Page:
Metal picks can be very noisy to use but can also provide bright tones, if you use them with care.

The grippy picks made from Nylon or Delrex are great for performance but in a recording situation you might find that they produce a bit too much pick-noise for your liking. Of course, you might like pick-noise, but if you don’t then a smoother feeling pick might be the best way to go when you’re in the studio.

How To Hold A Guitar Pick

So, now we know which pick we’re using, it’s time to figure out how to hold a plectrum.

As we established earlier, ensuring that the pick attacks the strings at a slight angle is advised, for sound’s sake, but there are a couple of things to consider for play-ability’s sake.

Thumb and index finger

The most common way of holding a pick is between the thumb and index finger, the same way as you’d hold up a piece of paper.

Picture of someone holding pick
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The ‘Extended O’ Shape

When you have your pick between your thumb and your first finger, it probably feels natural to close the remaining three fingers into a fist-like shape. This is fine; it enables you to move your arm in a natural kind of way and encourages good rhythm as you move more of your body with the beat.

Ensure that your fist is not completely closed: it should be loose and comfortable, and this extended ‘O’ shape that your hand creates will serve you well for rhythm guitar playing.

Picture of extended O strumming
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The ‘OK’ Shape

If you’re more of a lead player, you might prefer to opt for the ‘OK’ shape. This involves the three remaining fingers sticking out, giving you more control over which strings you pluck, and encouraging fast playing which is controlled by your wrist.

Picture of someone holding pick in 'OK' shape

Strumming With A Pick

When you’re strumming with a pick, in the elongated ‘O’ shape as seen above, the lower half of your arm should be guiding the strums. This will enable you to get into a natural, rhythmic flow, and will also encourage a good angle to get a rich sound.

Your thumb should be sideways whilst your finger is straight, making them look a bit like a T shape:

picture of someone holding the pick correctly

Try out some strumming patterns with this pick hold, enjoy the flow!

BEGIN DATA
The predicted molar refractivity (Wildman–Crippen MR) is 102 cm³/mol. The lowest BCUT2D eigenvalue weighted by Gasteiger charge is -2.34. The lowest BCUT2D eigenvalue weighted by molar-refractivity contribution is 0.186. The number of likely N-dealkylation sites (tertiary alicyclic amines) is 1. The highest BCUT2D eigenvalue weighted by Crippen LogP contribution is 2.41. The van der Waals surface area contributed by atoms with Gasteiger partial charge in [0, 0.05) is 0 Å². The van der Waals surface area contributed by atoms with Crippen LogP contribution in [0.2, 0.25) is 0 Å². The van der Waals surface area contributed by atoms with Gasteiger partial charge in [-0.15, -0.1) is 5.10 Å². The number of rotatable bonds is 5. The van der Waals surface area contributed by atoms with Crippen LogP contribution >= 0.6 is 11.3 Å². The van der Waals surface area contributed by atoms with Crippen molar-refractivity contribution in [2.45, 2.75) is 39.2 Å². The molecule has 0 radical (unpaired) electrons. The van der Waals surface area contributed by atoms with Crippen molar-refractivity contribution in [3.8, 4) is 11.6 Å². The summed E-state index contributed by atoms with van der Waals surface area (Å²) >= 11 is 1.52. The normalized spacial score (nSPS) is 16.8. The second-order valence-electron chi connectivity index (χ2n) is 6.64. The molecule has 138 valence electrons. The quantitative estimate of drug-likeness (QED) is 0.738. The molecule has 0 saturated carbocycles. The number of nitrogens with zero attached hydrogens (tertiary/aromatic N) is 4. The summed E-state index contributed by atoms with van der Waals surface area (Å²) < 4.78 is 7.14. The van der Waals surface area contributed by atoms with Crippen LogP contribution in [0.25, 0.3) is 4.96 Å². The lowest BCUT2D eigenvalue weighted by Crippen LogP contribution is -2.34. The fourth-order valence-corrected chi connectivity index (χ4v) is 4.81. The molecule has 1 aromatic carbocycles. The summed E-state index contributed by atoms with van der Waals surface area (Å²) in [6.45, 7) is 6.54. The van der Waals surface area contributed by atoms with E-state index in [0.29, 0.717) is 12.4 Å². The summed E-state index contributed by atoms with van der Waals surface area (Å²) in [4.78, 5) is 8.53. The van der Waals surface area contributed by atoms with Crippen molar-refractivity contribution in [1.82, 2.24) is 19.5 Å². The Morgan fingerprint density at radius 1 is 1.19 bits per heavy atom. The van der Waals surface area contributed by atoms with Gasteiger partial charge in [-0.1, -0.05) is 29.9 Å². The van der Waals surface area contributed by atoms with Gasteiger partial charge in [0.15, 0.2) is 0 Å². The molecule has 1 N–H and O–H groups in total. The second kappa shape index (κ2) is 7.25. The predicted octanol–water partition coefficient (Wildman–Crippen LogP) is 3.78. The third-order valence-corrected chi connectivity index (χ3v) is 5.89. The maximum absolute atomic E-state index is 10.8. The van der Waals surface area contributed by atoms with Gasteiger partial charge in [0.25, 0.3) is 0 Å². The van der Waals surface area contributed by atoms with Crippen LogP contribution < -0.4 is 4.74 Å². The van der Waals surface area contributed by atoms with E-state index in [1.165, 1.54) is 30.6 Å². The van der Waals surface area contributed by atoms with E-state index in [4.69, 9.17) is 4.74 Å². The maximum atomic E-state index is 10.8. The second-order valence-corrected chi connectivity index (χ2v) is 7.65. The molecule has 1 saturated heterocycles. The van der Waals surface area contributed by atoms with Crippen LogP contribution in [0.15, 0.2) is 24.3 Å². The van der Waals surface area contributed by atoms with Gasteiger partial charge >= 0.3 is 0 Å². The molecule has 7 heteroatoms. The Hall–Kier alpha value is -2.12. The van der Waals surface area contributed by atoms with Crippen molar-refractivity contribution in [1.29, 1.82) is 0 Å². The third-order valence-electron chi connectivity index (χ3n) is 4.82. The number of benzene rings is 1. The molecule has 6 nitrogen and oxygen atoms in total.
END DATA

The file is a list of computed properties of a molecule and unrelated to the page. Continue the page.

Picking With A Pick

When picking with a pick, you might want to play fast stuff! If this is the case, it will mainly be your wrist that is controlling the movements, not your whole arm. Additionally, you will benefit best from down-up picking, otherwise known as ‘alternate picking’, if speedy lead is your aim.

It can feel weird at the beginning, but alternate picking is something well worth spending some time with.

Sure, it feels more natural to go down-down-down-down to start with, but that will both slow you down and wear you out. If you’re playing some speedy licks or riffs, try going down-up-down-up with your plectrum, and hear the great results as your practice pays off.

Alternate Picking

Something else to practice is alternate picking your scales. And it will enhance your fretboard knowledge at the same time. Bonus!

Of course, alternate picking isn’t always the way to go about playing a piece. Sometimes, it will make sense to go down-up-up-down when playing a lick or a riff. Deciding how to pick usually requires a bit of foresight and knowledge of the song you’re playing.

Sweep Picking

In extremely speedy cases, sweep picking might be required. This is what is sounds like: a ‘sweep’ with the pick across the strings to play separate notes at super-speed. This is used by people like Yngwie Malmsteen, and is a great way of practising your arpeggios and/or making teenage boys’ jaws drop.

Hybrid Picking

There is a technique called ‘hybrid picking’, which involves a combination of using your pick and your remaining three fingers. It’s been used by the likes of Glen Campbell, John Butler and Buckethead, and it allows you to hold onto your pick whilst playing passages that require finger-style playing.

Now You Know How To Hold A Plectrum

Although they’re not technically essential for guitar playing, plectrums / picks are highly recommended when you’re leaning towards the rockier genres. Now you know how to hold a guitar pick, your lead and rhythm playing will be clear, loud and comfortable.

One of the most important things is to be in control, so it’s important to hold your pick quite far down, leaving only the point showing. This is particularly relevant in lead guitar playing, but also when you’re strumming, so that it doesn’t go flying out of your hand!

Something else which can keep picks in your hand is the grip feature available on Nylon or Delrex picks. You might think it’s unnecessary, but your hand is likely to sweat on stage. This anti-slip feature can make or break a show.

You can choose which size and thickness you would like to use, according to the genre you play and the kind of attack you want on the strings. There are big ones, small ones and some as big as your head (almost).

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So… take your pick!

Roz is a music teacher and our go-to person for anything music theory! When she’s not teaching or writing for Zing, Roz writes and plays in alternative/ psyche /art rock band The Roz Bruce Infusion.